Labor Experimentelle Neurophysiologie
Professor Dr. med. Dirk Dietrich
The Dietrich group seeks to understand brain function from the perspective that synaptic computation is the basis of any information processing and storage in the brain.
Synapses are small but highly functional elements which quickly and persistently respond to incoming activity. Most things we learn and remember will at least in the beginning be identified and stored by synapses. Together with the group of Prof Schoch we try to understand how synaptic computation works, not only on the level of networks and single synapses but also on the micro- and nanostructural level and we jointly explore the mechanisms of synaptic plasticity.
Besides synaptic computation, the wiring scheme of the brain is of utmost importance. Traditionally, wiring is viewed as being fully determined by synaptic connections from one neuron to another. However, our recent observations challenge that view partially and suggest that neighboring synapses exchange more information than textbooks state. We look deep into how this additional diffusive connectivity might play a role for the brain’s function.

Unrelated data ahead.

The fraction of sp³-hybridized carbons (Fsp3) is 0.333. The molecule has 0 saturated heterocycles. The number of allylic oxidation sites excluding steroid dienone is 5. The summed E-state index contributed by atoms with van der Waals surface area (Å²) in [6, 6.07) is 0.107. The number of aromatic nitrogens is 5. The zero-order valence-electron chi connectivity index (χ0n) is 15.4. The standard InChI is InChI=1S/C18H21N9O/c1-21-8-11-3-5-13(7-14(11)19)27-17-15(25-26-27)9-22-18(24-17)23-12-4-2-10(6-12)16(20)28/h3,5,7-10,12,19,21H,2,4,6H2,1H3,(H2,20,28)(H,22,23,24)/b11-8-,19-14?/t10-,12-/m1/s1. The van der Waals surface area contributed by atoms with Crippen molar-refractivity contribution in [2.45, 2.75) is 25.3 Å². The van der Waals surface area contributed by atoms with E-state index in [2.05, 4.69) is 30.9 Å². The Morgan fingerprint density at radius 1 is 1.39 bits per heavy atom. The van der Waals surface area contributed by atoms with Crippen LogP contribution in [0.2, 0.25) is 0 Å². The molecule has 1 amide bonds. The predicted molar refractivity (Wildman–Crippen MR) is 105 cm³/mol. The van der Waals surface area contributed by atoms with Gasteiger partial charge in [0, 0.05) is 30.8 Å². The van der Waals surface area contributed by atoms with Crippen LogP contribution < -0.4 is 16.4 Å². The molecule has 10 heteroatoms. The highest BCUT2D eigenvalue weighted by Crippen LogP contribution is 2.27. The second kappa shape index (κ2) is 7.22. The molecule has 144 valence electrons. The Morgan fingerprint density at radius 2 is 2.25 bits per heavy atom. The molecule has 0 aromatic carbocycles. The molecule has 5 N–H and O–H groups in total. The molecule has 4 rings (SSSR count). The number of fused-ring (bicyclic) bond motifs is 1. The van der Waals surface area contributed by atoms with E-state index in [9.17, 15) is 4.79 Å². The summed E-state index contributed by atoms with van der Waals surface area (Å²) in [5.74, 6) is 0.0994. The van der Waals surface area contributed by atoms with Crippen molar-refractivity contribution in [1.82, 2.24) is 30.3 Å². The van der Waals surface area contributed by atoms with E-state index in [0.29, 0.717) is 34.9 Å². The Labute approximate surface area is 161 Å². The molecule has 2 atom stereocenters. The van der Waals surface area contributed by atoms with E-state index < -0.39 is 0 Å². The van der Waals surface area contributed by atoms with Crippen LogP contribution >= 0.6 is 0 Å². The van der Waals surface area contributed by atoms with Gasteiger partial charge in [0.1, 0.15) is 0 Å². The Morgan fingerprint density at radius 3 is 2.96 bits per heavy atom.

Another focus of the group is to study interaction between neurons and glial cells. In particular the interaction with oligodendroglial cells seems important for information processing as oligodendrocytes generate myelin and speed up conduction velocity. We study a highly localized and fast signals communicated from neurons to oligodendrocyte precursor cells. This signal might be used by neurons to instruct oligodendroglial cells where and when to generate myelin and we want to decipher the code neurons use to instruct glial cells to produce myelin – which should be helpful for novel therapeutical approaches to demyelinating disease, too.
In our research programs, we use methods studying the system level down to nanoscale function with in vivo imaging, cellular and subcellular physiological and optical recording as well as high resolution structural studies and super-resolution and electron microscopy.